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What would you do?

Discussion in 'Basses [BG]' started by thlayli, Jun 8, 2005.

  1. thlayli


    May 8, 2005
    Cross Lanes, WV
    Okay, somewhat hypothetical situation if you want to chew on it:

    Let's say you've got this natural maple '73 P-bass. The frets are worn and consequently buzz like a wasp nest and fret out the string when you attempt to play certain notes... the original pickguard has been replaced because the end of it shattered, and the original pickup stopped working a while back and was consequently replaced with an EMG.

    Furthermore, let's say that you don't like playing it because of the aforementioned bad frets, and because you don't like the contour of the back of the neck. You have a couple other basses, so you consequently haven't even picked this one up in over a year.

    What would you do in this situation?
  2. Jazzin'

    Jazzin' ...Bluesin' and Funkin'

    Find a way to sell it. Will it really appreciate that much in value?
    EDIT: unless it was my first ever bass which I had bought new back in '73, and it has a sentimental value to me.
  3. bill h

    bill h

    Aug 31, 2002
    small town MN
    Stick it under the bed for my retirement fund!!!
  4. Iritan


    Jun 3, 2005
    Wilmington, N.C.
    I personally, would keep going the same way. If I don't like the feeling of what I play, or I don't like to play my bass at all, I won't play it. But it being from 1973 I can imagine the thing has a lot of memories stored in it from it's more glorious days. And it should have sentimental value, therefore, I'd go out, buy a wall hanger for it, and prop that baby up where everyone can see the hardship and glory it's experienced. But I'd probably never play it again.
  5. thlayli


    May 8, 2005
    Cross Lanes, WV
    Well, my big problem... since there's no reason to hide that it's not exactly hypothetical... is that it's not my bass (belongs to my brother) and somebody one time put it into his head that it'd be worth more to one of those slimy "collector" types with the original parts on it. Which, in turn, is why it hasn't just been refretted or sold.

    Being selfish, I'd rather see him get it refretted (or do it himself/myself) just to keep it around (never know when a P might come in handy for recording), but as for selling... well, that idea that it could be worth something is a notion he can't get out of his head.

    Personally, I don't think it'll appreciate all that much, if any.
  6. BurningSkies

    BurningSkies CRAZY BALDHEAD Supporting Member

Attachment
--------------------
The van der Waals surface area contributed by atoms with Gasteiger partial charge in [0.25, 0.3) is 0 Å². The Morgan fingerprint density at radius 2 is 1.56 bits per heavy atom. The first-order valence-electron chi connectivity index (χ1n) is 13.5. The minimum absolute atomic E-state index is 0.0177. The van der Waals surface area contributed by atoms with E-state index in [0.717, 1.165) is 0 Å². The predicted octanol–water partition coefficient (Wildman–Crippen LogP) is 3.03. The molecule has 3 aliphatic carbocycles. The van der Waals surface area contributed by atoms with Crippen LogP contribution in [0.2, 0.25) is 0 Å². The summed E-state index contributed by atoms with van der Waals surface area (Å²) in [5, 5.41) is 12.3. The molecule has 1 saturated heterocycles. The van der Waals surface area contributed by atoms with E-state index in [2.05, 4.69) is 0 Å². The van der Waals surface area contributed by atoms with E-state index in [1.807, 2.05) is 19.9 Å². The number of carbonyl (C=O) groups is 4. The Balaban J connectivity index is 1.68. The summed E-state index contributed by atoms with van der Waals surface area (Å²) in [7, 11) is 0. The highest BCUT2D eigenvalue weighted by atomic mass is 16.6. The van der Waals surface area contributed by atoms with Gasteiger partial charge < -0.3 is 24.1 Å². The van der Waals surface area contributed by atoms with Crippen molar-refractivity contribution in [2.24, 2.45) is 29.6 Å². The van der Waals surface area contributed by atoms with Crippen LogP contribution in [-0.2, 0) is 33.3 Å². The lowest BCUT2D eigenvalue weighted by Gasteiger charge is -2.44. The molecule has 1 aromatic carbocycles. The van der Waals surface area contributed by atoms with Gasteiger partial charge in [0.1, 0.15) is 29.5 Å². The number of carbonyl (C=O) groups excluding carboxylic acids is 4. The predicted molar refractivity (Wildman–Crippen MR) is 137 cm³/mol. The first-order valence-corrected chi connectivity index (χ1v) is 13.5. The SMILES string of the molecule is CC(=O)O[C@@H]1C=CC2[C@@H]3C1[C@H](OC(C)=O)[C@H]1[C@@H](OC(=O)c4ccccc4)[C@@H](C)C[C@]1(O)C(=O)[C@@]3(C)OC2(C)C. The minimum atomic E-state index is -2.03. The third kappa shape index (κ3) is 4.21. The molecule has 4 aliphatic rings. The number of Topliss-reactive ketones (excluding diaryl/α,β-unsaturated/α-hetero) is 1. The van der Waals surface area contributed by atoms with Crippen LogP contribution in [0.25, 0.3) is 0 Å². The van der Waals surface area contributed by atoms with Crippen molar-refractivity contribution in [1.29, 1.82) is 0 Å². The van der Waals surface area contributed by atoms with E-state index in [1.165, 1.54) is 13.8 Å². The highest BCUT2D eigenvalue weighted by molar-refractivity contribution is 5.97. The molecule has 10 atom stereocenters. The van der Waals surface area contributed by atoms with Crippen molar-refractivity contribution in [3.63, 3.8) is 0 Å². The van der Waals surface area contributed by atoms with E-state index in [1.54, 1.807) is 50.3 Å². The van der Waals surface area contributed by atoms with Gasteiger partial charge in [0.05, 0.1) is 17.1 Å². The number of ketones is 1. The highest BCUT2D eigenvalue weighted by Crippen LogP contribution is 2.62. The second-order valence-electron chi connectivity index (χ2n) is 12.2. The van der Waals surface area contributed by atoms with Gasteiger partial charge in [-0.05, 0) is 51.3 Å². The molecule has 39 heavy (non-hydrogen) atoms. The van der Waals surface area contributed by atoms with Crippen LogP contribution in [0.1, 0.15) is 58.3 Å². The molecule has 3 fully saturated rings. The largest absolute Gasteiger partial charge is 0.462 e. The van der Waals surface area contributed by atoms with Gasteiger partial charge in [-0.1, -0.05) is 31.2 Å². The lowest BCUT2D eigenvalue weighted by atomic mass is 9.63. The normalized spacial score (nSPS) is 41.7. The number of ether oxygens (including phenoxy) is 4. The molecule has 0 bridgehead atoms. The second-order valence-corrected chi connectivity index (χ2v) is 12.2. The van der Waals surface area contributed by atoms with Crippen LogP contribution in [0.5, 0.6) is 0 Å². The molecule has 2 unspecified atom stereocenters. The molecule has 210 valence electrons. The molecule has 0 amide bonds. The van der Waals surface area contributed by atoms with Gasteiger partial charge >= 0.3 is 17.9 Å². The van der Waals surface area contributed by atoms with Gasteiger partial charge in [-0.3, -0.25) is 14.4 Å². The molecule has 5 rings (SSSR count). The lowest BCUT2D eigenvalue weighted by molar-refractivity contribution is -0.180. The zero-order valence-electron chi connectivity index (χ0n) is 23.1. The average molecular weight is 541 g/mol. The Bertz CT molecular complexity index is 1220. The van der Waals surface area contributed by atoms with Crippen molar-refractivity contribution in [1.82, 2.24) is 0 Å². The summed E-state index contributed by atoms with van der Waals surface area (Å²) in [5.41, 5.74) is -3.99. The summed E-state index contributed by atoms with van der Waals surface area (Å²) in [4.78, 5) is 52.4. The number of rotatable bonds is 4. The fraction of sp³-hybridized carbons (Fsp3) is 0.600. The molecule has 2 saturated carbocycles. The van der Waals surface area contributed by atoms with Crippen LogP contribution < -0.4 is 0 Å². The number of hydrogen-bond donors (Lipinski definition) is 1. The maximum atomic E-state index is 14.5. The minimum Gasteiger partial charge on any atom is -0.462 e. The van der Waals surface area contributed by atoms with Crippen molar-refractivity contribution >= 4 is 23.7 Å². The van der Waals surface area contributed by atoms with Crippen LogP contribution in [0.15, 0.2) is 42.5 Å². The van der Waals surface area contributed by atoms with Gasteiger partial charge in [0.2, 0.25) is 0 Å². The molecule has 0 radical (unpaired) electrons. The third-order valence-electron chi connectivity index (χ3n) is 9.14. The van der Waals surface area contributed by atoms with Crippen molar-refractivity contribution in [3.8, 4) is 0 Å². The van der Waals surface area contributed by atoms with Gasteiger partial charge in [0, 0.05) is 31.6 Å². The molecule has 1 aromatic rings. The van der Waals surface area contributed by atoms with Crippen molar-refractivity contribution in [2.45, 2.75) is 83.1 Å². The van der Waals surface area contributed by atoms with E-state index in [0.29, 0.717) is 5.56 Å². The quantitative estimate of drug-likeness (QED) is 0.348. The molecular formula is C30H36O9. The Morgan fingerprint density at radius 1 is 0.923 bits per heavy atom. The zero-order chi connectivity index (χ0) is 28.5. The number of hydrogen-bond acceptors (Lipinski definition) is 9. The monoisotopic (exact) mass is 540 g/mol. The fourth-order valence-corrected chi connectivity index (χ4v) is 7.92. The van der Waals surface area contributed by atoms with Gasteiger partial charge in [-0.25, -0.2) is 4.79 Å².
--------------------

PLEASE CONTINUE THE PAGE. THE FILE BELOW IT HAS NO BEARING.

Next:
Feb 20, 2005
    Seweracuse, NY
    Either get the fret job and keep/sell it as a player, or....well, that's really the only thing.

    It's not gonna be a retirement fund. It's nowhere close to the kind of condition or close enough to stock to pass for an investment grade guitar. At this point you're not going to reduce the value by having a good fretjob done to it.

    You could keep your eyes out for parts that are period correct...and replace them when you can find them until it's sale-worthy at a price you might like...

    Do you have the original pickups? If so, get them re-wound.
  7. thlayli


    May 8, 2005
    Cross Lanes, WV
    Heh. "good" fretjob definitely meaning "not done by either one of us". :D

    I'm sure we could find the original pickup, being pack-rats that don't throw things away. I'll just have to de-notionify him as to it being anything more than a nice older bass.

    On the plus side... it is my age. It's nice to be able to say I've got a bass my age around.
  8. Mystic Michael

    Mystic Michael Hip No Ties

    Apr 1, 2004
    New York, NY
    I think you need to think more clearly about the reasons why you don't like the instrument...

    If it's just because some of the parts are worn out and need replacement, that's not something intrinsic to the instrument, i.e. a defining characteristic that makes it what it is. In which case, simply have the work done on it. It'll make it playable - ifyou choose to play it. And make it more saleable in case your brother chooses to cash out. I agree with BurningSkies - it lost its investment value a long time ago. The remaining value would be either sentimental (if any) or practical - as a player...

    However, you also mentioned that you dislike the contour of the neck. That is an intrinsic quality of the instrument - and would probably require major surgery to change, if even feasible at all. In which case, maybe you just don't like P basses. And if so, why hang onto it at all?

  9. thlayli


    May 8, 2005
    Cross Lanes, WV
    Exactly. I'll try to talk to him about it, see what he thinks. May be a post elsewhere on these boards about this sometime in the future. This is also, not coincidentally, why I recently ruled out a Warmoth build.
  10. BurningSkies

    BurningSkies CRAZY BALDHEAD Supporting Member

    Feb 20, 2005
    Seweracuse, NY

    Here's the deal...I have a 1973 Precision. It's all original, but has the condition of a well loved bass of this age...just finish wear. Back in 2000 I paid $700 for mine, and would expect it to be in the $1000-1300 range these days.

    In the condition yours is right now, I'd think it's probably in the $700-800 dollar range.

    By a good fret job, I mean take it to someone who's not just competent, but good. DON'T do it yourself if you've never done one...this isn't an $80 SX. You can do damage to the fretboard by removing the frets poorly. Then you've got a P bass body to sell and some parts. I would hold on to it and start looking for parts...with some investment you could have a decent playing bass for someone.

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